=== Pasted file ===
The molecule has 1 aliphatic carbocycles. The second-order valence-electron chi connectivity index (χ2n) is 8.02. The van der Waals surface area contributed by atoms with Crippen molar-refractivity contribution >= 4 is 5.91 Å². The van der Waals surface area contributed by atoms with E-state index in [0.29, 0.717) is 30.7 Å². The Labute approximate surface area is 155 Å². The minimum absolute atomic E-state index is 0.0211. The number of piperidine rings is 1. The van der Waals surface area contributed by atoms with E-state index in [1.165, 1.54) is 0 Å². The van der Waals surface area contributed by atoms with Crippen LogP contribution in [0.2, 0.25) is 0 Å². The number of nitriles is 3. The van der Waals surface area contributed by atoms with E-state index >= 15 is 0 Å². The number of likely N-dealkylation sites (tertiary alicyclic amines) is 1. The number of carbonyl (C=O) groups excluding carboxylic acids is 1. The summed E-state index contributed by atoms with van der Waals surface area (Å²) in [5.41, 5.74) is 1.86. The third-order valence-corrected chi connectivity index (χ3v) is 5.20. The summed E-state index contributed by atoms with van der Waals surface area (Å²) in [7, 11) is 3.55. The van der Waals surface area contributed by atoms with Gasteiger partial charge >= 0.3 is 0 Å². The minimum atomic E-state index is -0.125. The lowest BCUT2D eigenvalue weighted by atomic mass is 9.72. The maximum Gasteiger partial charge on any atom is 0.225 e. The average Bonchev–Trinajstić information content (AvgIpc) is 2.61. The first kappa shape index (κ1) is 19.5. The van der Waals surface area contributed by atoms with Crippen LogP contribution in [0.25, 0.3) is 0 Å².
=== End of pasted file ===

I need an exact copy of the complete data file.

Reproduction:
The molecule has 1 aliphatic carbocycles. The second-order valence-electron chi connectivity index (χ2n) is 8.02. The van der Waals surface area contributed by atoms with Crippen molar-refractivity contribution >= 4 is 5.91 Å². The van der Waals surface area contributed by atoms with E-state index in [0.29, 0.717) is 30.7 Å². The Labute approximate surface area is 155 Å². The minimum absolute atomic E-state index is 0.0211. The number of piperidine rings is 1. The van der Waals surface area contributed by atoms with E-state index in [1.165, 1.54) is 0 Å². The van der Waals surface area contributed by atoms with Crippen LogP contribution in [0.2, 0.25) is 0 Å². The number of nitriles is 3. The van der Waals surface area contributed by atoms with E-state index >= 15 is 0 Å². The number of likely N-dealkylation sites (tertiary alicyclic amines) is 1. The number of carbonyl (C=O) groups excluding carboxylic acids is 1. The summed E-state index contributed by atoms with van der Waals surface area (Å²) in [5.41, 5.74) is 1.86. The third-order valence-corrected chi connectivity index (χ3v) is 5.20. The summed E-state index contributed by atoms with van der Waals surface area (Å²) in [7, 11) is 3.55. The van der Waals surface area contributed by atoms with Gasteiger partial charge >= 0.3 is 0 Å². The minimum atomic E-state index is -0.125. The lowest BCUT2D eigenvalue weighted by atomic mass is 9.72. The maximum Gasteiger partial charge on any atom is 0.225 e. The average Bonchev–Trinajstić information content (AvgIpc) is 2.61. The first kappa shape index (κ1) is 19.5. The van der Waals surface area contributed by atoms with Crippen LogP contribution in [0.25, 0.3) is 0 Å².